Gender equality is a fundamental principle in the EU Treaties. However, as Timonen points out, “pension systems, often maintain, reflect and even enlarge social structured gender inequalities in the labour market and over the life course”.19 Therefore, it is important to consider pensions in the context of the EU’s strategic goal for gender equality aimed at reducing the pensions gap between men and women.20 Gender issues arise across both adequacy and coverage of state, occupational and private pensions, as well as pension reforms such as extended working lives, auto-enrolment and taxation.

Methodology

A qualitative approach was adopted to understand pension policy and proposed or potential reforms from the perspective of the citizen. Data was collected through the use of interviews and focus groups. People were selected using purposive sampling to ensure a diverse and heterogeneous range of participants. Five focus groups involving 29 participants and 23 one-on-one interviews were conducted. The aim of both focus groups and interviews, in line with the EU’s Citizens Dialogue,21 was to hear citizens’ voices. The interviews were carried out using a life-course approach in order to bring the personal and lived experiences of the interviewees to the fore. In order to situate the data collected from Irish citizens and stakeholders in the EU context and to better address the EU-wide relevance of the ultimate policy recommendations being made here, a focus group was also held with academic researchers from across the EU who specialise in pension research.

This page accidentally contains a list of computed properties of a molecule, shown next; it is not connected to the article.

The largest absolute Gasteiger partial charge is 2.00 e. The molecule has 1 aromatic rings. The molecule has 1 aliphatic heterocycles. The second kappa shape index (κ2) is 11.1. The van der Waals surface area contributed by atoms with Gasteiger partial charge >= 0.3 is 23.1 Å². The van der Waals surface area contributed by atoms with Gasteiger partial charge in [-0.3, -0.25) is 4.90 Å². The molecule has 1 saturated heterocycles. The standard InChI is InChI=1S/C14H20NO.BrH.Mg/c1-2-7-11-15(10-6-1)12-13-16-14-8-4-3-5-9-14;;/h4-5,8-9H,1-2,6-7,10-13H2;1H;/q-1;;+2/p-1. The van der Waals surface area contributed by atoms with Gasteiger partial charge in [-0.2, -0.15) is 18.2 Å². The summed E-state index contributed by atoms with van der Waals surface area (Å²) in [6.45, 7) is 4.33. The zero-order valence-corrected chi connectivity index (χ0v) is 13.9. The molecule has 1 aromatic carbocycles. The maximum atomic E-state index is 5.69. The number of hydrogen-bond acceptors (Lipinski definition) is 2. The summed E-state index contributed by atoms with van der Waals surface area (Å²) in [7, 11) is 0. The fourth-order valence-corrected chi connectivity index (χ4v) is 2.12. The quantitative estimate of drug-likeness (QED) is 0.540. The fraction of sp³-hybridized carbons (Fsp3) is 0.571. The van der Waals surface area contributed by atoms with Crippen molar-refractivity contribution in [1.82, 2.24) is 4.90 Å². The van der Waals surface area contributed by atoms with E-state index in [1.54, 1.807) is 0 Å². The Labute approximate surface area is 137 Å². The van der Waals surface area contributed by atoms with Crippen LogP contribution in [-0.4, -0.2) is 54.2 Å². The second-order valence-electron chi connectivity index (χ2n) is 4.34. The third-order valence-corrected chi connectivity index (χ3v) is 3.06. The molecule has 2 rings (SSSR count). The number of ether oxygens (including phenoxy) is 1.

Key findings

With regard to the adequacy of state pensions, the participants believed that they were not sufficient enough to enable people to live a normal life after retirement, they felt that state pensions did not allow people to engage in certain activities that they believed constitute a ‘normal’ life in retirement, e.g. going on a holiday, spending time with grandchildren or friends or the cost of paying for transport, particularly in rural areas. The participants drew attention to the impact that health problems have on income security in old age, especially for those depending on a state pension, thus highlighting the important role that pensions can play in tackling inequalities in older age. Participants also stressed that early retirement was not an option for some people who could not afford to do so because of an inadequate pension/income.